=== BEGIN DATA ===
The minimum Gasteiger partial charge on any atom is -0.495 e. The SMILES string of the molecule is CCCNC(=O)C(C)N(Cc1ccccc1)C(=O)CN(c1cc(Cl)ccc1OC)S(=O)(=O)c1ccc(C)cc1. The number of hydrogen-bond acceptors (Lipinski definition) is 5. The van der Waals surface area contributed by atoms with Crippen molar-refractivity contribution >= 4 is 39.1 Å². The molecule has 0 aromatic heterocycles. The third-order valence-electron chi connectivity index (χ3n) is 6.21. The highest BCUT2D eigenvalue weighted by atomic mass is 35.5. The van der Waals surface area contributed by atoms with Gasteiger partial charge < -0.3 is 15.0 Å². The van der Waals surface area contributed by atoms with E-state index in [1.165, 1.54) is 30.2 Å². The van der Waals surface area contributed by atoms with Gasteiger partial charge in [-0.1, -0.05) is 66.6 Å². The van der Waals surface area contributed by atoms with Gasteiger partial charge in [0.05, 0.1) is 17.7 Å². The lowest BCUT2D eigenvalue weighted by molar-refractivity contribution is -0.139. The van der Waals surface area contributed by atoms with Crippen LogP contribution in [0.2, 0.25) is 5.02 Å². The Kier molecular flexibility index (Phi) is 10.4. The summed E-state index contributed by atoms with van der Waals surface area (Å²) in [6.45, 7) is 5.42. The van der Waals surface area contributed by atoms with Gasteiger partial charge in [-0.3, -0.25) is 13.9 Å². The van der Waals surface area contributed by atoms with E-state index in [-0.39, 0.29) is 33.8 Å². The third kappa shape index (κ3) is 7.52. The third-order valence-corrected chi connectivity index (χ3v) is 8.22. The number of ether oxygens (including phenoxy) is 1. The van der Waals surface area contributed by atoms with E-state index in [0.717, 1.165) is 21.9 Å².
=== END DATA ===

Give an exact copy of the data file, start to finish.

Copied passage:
The minimum Gasteiger partial charge on any atom is -0.495 e. The SMILES string of the molecule is CCCNC(=O)C(C)N(Cc1ccccc1)C(=O)CN(c1cc(Cl)ccc1OC)S(=O)(=O)c1ccc(C)cc1. The number of hydrogen-bond acceptors (Lipinski definition) is 5. The van der Waals surface area contributed by atoms with Crippen molar-refractivity contribution >= 4 is 39.1 Å². The molecule has 0 aromatic heterocycles. The third-order valence-electron chi connectivity index (χ3n) is 6.21. The highest BCUT2D eigenvalue weighted by atomic mass is 35.5. The van der Waals surface area contributed by atoms with Gasteiger partial charge < -0.3 is 15.0 Å². The van der Waals surface area contributed by atoms with E-state index in [1.165, 1.54) is 30.2 Å². The van der Waals surface area contributed by atoms with Gasteiger partial charge in [-0.1, -0.05) is 66.6 Å². The van der Waals surface area contributed by atoms with Gasteiger partial charge in [0.05, 0.1) is 17.7 Å². The lowest BCUT2D eigenvalue weighted by molar-refractivity contribution is -0.139. The van der Waals surface area contributed by atoms with Crippen LogP contribution in [0.2, 0.25) is 5.02 Å². The Kier molecular flexibility index (Phi) is 10.4. The summed E-state index contributed by atoms with van der Waals surface area (Å²) in [6.45, 7) is 5.42. The van der Waals surface area contributed by atoms with Gasteiger partial charge in [-0.3, -0.25) is 13.9 Å². The van der Waals surface area contributed by atoms with E-state index in [-0.39, 0.29) is 33.8 Å². The third kappa shape index (κ3) is 7.52. The third-order valence-corrected chi connectivity index (χ3v) is 8.22. The number of ether oxygens (including phenoxy) is 1. The van der Waals surface area contributed by atoms with E-state index in [0.717, 1.165) is 21.9 Å².